Lincoln Riley: 'By September, the world is going to need football'

Oklahoma coach Lincoln Riley talks with defensive coordinator Alex Grinch during OU’s game at Baylor on Nov. 16 last season. (Photo provided)

Lincoln Riley said he has not spent much time considering the prospect of a canceled 2020 football season.

Oklahoma’s football coach engaged questions about that Tuesday, but has been too busy figuring out ways to care for his current players in a unique environment, with “80% to 85%” of the team currently off campus due to restrictions caused by the coronavirus.

“There are still so many unknowns. We’ve got a plan for if it does happen, if we do have our season,” Riley said. “We understand if we do, there may very well be some type of adjustments that we may have to abide by. None of us know exactly what it looks like right now. It’s pure speculation.

“But you can obviously see ... I think it’s pretty clear that it very well could be limiting the amount of people that could participate, watch, all of that. I think that’s very possible.”

Riley said if players aren’t allowed back on campus by June 1, it will “be very telling” about which way the situation is trending.

Having said that, he echoed a refrain many fans likely agree with.

“I said it the other day and I believe it: I feel by September, the world is going to need football,” Riley said. “Hopefully I think a lot of that will be determined by our country’s response to this and how serious every single person takes it. Hopefully we, as a country, can do the best we can.”

Riley is keeping a narrower, more optimistic outlook than some others. Big 12 commissioner Bob Bowlsby openly wondered last week about the possibility of the coronavirus rebounding during the fall and winter sports season.

Last week, former Texas coach Mack Brown, now at North Carolina, said he believes the season will be played, but expressed concerns about what an altered or canceled season would do for college sports as a whole.

The NCAA Board of Governors recently took action to distribute $225 million to schools compared to a previously estimated $600 million.

“Coaches really have no clue,” Brown said. “There is a fear of ‘would we have a season? Would we have a partial season? What does a partial season mean?’”

In the interim, coaching staffs are juggling all sorts of issues.

At OU, Riley was set to begin close spring evaluation of quarterbacks Spencer Rattler and Tanner Mordecai. The Sooners’ previously scheduled April 18 spring game sits right in the middle of the Big 12’s suspension of all organized, in-person team activities of any type until May 31.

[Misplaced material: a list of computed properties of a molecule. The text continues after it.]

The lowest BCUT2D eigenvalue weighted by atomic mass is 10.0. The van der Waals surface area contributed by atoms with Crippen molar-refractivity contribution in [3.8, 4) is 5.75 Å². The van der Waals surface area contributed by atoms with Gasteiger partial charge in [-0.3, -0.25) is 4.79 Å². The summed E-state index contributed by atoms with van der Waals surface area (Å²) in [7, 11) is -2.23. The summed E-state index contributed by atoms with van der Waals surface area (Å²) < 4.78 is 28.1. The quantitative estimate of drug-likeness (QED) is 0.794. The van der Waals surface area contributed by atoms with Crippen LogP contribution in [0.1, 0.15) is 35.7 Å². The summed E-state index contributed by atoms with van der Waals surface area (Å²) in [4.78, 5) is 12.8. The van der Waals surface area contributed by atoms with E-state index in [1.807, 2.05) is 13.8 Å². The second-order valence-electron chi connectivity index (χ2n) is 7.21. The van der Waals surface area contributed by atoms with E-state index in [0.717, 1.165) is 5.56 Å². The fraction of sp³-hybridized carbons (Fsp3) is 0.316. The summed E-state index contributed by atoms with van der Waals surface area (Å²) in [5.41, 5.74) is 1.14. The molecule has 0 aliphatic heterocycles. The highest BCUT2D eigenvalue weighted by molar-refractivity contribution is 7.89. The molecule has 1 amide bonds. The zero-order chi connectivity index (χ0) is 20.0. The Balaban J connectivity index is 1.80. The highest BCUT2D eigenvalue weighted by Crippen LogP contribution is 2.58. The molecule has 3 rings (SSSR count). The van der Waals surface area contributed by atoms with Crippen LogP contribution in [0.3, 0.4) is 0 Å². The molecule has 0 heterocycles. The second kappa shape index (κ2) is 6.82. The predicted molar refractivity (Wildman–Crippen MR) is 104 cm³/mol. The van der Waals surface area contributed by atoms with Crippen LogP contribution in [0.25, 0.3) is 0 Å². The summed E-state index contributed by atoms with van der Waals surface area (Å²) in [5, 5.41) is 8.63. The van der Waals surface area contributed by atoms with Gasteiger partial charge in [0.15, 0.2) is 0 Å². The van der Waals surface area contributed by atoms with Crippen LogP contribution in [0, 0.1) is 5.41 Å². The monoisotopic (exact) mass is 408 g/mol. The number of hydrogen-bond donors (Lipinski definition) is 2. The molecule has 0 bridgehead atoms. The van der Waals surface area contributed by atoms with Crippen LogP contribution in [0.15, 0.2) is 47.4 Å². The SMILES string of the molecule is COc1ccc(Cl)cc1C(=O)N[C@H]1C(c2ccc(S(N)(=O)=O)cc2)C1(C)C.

And as time goes on, offseason workouts creep closer into the picture. Riley believes the starting point for determining a viable 2020 season begins when players can return to campuses — for now, they’re limited to two hours of virtual meetings and film study per week with countable members of the coaching staff.

“I think we all gotta be open-minded and wait and see how this thing kind of plays out,” Riley said. “But I do think by June 1, if our players are on or off campus will be pretty telling.”

If players are allowed back on campus by summer, Riley believes that’s plenty of time. Coaching staffs are supposed to be creative and quick on their feet, he said, estimating the Sooners could be ready for a season with “15 to 20” practices.

That wouldn’t put a polished product on football fields immediately. Riley figures games would look a lot like spring scrimmages at first and slowly improve.

He’s thankful this isn’t last year, when OU was breaking in a new quarterback, a mostly new offensive line and an entirely new defense.

“I think the game will still be fantastic,” he said. “Now, to a coach’s eye, to a very experienced eye, may they be able to pick out a thing or two here or there, yes, I don’t think it will hurt the quality of the fan experience, the excitement, I think would be minimal.”

And if there are no fans? If teams play inside college football’s hallowed venues, which were built for tens of thousands of people, in front of no one?

“Admittedly, never lined up against another team in that scenario. It would be unique,” Riley said. “It would be very, very different. But if that’s what it comes to for the games to still be able to be played, for the guys to still to be able to play and for our fans to connect and be a part of it virtually, may be a world we get into. The idea of it does sound strange, though.”

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